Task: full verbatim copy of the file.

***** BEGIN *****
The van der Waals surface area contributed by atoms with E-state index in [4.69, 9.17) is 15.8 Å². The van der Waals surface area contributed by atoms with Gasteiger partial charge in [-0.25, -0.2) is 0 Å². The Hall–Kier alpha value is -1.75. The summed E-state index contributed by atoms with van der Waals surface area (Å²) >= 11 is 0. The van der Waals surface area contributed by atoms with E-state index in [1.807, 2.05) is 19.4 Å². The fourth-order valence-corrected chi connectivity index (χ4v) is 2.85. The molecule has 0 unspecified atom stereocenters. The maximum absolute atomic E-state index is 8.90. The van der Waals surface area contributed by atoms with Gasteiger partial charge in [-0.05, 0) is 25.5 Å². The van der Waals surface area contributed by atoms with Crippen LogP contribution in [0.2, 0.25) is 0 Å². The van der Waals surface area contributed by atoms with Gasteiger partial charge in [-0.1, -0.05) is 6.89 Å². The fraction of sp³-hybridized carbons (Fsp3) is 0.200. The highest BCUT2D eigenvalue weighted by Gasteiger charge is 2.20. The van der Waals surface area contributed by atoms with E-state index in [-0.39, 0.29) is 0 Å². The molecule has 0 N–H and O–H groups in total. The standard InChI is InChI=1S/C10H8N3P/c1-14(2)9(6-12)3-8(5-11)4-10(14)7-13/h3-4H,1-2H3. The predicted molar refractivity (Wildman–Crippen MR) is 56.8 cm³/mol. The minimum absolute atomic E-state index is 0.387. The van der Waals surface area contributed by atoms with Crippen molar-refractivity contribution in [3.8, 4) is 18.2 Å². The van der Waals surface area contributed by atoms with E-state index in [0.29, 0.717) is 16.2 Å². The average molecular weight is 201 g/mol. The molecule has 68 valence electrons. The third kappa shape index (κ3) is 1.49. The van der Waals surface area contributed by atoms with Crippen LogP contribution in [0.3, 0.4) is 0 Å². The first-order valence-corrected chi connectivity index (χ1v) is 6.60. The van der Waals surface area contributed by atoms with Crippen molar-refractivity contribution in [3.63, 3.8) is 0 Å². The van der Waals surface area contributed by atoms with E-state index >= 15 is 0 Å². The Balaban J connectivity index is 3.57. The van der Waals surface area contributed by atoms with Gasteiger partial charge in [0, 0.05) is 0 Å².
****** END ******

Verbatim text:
The van der Waals surface area contributed by atoms with E-state index in [4.69, 9.17) is 15.8 Å². The van der Waals surface area contributed by atoms with Gasteiger partial charge in [-0.25, -0.2) is 0 Å². The Hall–Kier alpha value is -1.75. The summed E-state index contributed by atoms with van der Waals surface area (Å²) >= 11 is 0. The van der Waals surface area contributed by atoms with E-state index in [1.807, 2.05) is 19.4 Å². The fourth-order valence-corrected chi connectivity index (χ4v) is 2.85. The molecule has 0 unspecified atom stereocenters. The maximum absolute atomic E-state index is 8.90. The van der Waals surface area contributed by atoms with Gasteiger partial charge in [-0.05, 0) is 25.5 Å². The van der Waals surface area contributed by atoms with Crippen LogP contribution in [0.2, 0.25) is 0 Å². The van der Waals surface area contributed by atoms with Gasteiger partial charge in [-0.1, -0.05) is 6.89 Å². The fraction of sp³-hybridized carbons (Fsp3) is 0.200. The highest BCUT2D eigenvalue weighted by Gasteiger charge is 2.20. The van der Waals surface area contributed by atoms with E-state index in [-0.39, 0.29) is 0 Å². The molecule has 0 N–H and O–H groups in total. The standard InChI is InChI=1S/C10H8N3P/c1-14(2)9(6-12)3-8(5-11)4-10(14)7-13/h3-4H,1-2H3. The predicted molar refractivity (Wildman–Crippen MR) is 56.8 cm³/mol. The minimum absolute atomic E-state index is 0.387. The van der Waals surface area contributed by atoms with Crippen molar-refractivity contribution in [3.8, 4) is 18.2 Å². The van der Waals surface area contributed by atoms with E-state index in [0.29, 0.717) is 16.2 Å². The average molecular weight is 201 g/mol. The molecule has 68 valence electrons. The third kappa shape index (κ3) is 1.49. The van der Waals surface area contributed by atoms with Crippen LogP contribution in [0.3, 0.4) is 0 Å². The first-order valence-corrected chi connectivity index (χ1v) is 6.60. The van der Waals surface area contributed by atoms with Crippen molar-refractivity contribution in [3.63, 3.8) is 0 Å². The van der Waals surface area contributed by atoms with E-state index >= 15 is 0 Å². The Balaban J connectivity index is 3.57. The van der Waals surface area contributed by atoms with Gasteiger partial charge in [0, 0.05) is 0 Å².